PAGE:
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What Is “Bad Sex”?

~ May, 2021 ~ While Tarana Burke first started the #MeToo conversation in 2006, it’s really been since October 2017 that it took off as a global movement and it seems like it has faded to the background a bit in light of all that happened in 2020. This is unfortunate. The #MeToo movement has been about how a person, usually someone with some degree of power and/or privilege, uses that power/privilege to try and force a sexual interaction with another person with less power or privilege who is not seeking a sexual interaction. And then what happens next is a complicated, confusing, and often overwhelming mix of sex, power, exploitation, manipulation, threats, retaliation, inequality, betrayal of trust, and pain. It seems like the #MeToo movement has been highlighting the idea of “Bad Sex”.

And with the #MeToo examples, Bad Sex is often understood to be about a lack of consent or where coercion, threats, or manipulation occurred. Let me be clear that a lack of consent, coercion, threats, and manipulation absolutely make a sexual encounter “bad”. But it is also alarming to this sex therapist that these are the examples of Bad Sex that we know and understand as bad. It tells me the bar is really, really low and our collective understanding of Sex In General is still at the basic, introductory, or beginner’s level. Shouldn’t the absence of these be the bare minimum in a sexual encounter?

As is often the case, when we start to talk about sex a whole bunch of stuff comes up for people like memories, hopes, fears, desires, and feelings.

And I would argue that lack of consent, coercion, threats, or manipulation isn’t Bad Sex — it’s really Abusive And Violent Sex. And so that begs the question: what, then, is Bad Sex?

Some examples of Bad Sex

To me, Bad Sex is when any of the following occur:

– sex that isn’t mutually and enthusiastically consensual from start to finish

– sex where any partner is under the influence of alcohol or drugs to the point of impaired perception and/or loss of physical sensation

– sex where any partner does not know their own body’s sexual response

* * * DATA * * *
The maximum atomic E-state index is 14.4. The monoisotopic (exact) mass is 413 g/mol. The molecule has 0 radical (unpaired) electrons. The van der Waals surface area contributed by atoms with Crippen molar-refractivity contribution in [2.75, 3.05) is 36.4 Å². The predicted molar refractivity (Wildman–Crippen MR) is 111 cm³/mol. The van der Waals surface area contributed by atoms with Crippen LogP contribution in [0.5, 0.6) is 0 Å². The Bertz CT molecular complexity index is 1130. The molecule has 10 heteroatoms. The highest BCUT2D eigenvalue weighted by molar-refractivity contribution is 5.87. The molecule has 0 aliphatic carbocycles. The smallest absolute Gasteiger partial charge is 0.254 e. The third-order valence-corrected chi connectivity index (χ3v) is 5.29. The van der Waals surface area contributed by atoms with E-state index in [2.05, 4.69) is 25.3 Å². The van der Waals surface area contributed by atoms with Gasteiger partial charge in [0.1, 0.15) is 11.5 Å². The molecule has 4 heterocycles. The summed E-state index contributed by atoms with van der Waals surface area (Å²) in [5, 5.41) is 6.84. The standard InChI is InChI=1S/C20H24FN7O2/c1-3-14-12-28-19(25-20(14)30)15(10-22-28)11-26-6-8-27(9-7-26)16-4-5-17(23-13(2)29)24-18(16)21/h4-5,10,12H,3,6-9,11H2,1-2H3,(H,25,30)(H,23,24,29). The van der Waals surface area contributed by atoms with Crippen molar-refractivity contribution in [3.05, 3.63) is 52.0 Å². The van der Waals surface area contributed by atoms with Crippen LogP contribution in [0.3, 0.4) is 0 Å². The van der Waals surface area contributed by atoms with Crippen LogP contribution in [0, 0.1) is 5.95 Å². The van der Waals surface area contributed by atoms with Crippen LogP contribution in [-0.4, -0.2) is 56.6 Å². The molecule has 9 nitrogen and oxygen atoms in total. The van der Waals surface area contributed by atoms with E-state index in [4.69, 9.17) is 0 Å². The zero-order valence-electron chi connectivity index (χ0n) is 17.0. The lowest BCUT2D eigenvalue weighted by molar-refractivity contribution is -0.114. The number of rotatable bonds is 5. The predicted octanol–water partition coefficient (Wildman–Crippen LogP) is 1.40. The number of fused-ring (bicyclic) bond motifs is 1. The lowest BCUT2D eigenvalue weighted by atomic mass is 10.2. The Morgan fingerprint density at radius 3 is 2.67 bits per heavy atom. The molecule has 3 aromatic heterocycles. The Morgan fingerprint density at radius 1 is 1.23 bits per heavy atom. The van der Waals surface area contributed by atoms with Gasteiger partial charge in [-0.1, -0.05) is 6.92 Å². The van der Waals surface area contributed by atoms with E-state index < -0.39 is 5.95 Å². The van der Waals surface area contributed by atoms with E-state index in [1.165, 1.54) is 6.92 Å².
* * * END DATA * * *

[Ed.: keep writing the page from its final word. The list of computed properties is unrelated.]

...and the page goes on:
– sex when partners do not discuss before and during what they like, don’t like, their turn on’s, their turn off’s, or their hard and soft limits

– sex where sexual boundaries are not respected

– sex that isn’t adequately negotiated to all partners’ satisfaction

– sex where partners do not discuss and/or agree on safer sex practices, addressing both pregnancy and STI risks

– sex that causes unwanted physical pain to any partner

– sex where any partner feels pressured to have sex or do any sexual act or that they cannot freely say no without negative consequences to their person and/or priorities

– sex where any partner does not feel emotional, relational, and physical pleasure

– sex where any partner does not feel positive afterwards

Some of these are legal offenses, others are moral or ethical offenses, and some are basically inconsiderate behavior. Some can cause physical or emotional trauma while others are just, well, sh***y experiences.

As is often the case, when we start to talk about sex a whole bunch of stuff comes up for people like memories, hopes, fears, desires, and feelings. As a result, it has been difficult for us culturally to separate Abusive And Violent Sex from Bad Sex or take a more nuanced approach and piece out one type of Bad Sex offense from another; they all get lumped into one category. And that’s particularly problematic for us all because as we contemplate all these different experiences, we become acutely aware how many of us do not have or have not been taught the intrapersonal and interpersonal skills to keep ourselves sexually safe, set sexual boundaries and accept others’ sexual boundaries with grace, or communicate, negotiate, or self-soothe. Certainly makes me think about how all of us, not just children, could benefit from being taught about “tricky people”, the new version of the old and inaccurate “stranger danger” concept and what to do when we encounter them. Here’s an interesting thought exercise: what are some behavioral traits that a sexually tricky person demonstrates? How good are you at identifying them in the moment? What do you do when you notice a person is a sexually tricky person? Or what gets in your way from asserting your needs with a sexually tricky person?

It’s time we get serious about changing sex education

If we as a society want to have the above examples of both Abusive And Violent Sex and Bad Sex decrease in frequency and severity, then it means we change our sex education. I’m talking a total overhaul. Teaching pregnancy and STI prevention and basic anatomy (and I mean basic — how many of you clitoris havers were actually taught about the clitoris?) is not enough and never has been. I would argue it has only led to two things: all the Abusive And Violent Sex we have been talking about in these last few years and all this Bad Sex people are having that I and so many of my fellow sex therapists and sex educators must help them address.

Only solo masturbation happens with ourselves — the rest of it happens within the context of relationships, however brief, with other people. “Teaching about sex” also means teaching self-knowledge and relationship skills. It means we grow up and let go of what is not collectively serving us anymore. This includes our beliefs, attitudes, laws, and ethics about sex. Are we ready to advance to the intermediate level of understanding Sex In General?

© 2021 Diane Gleim

A version of this article originally appeared here on


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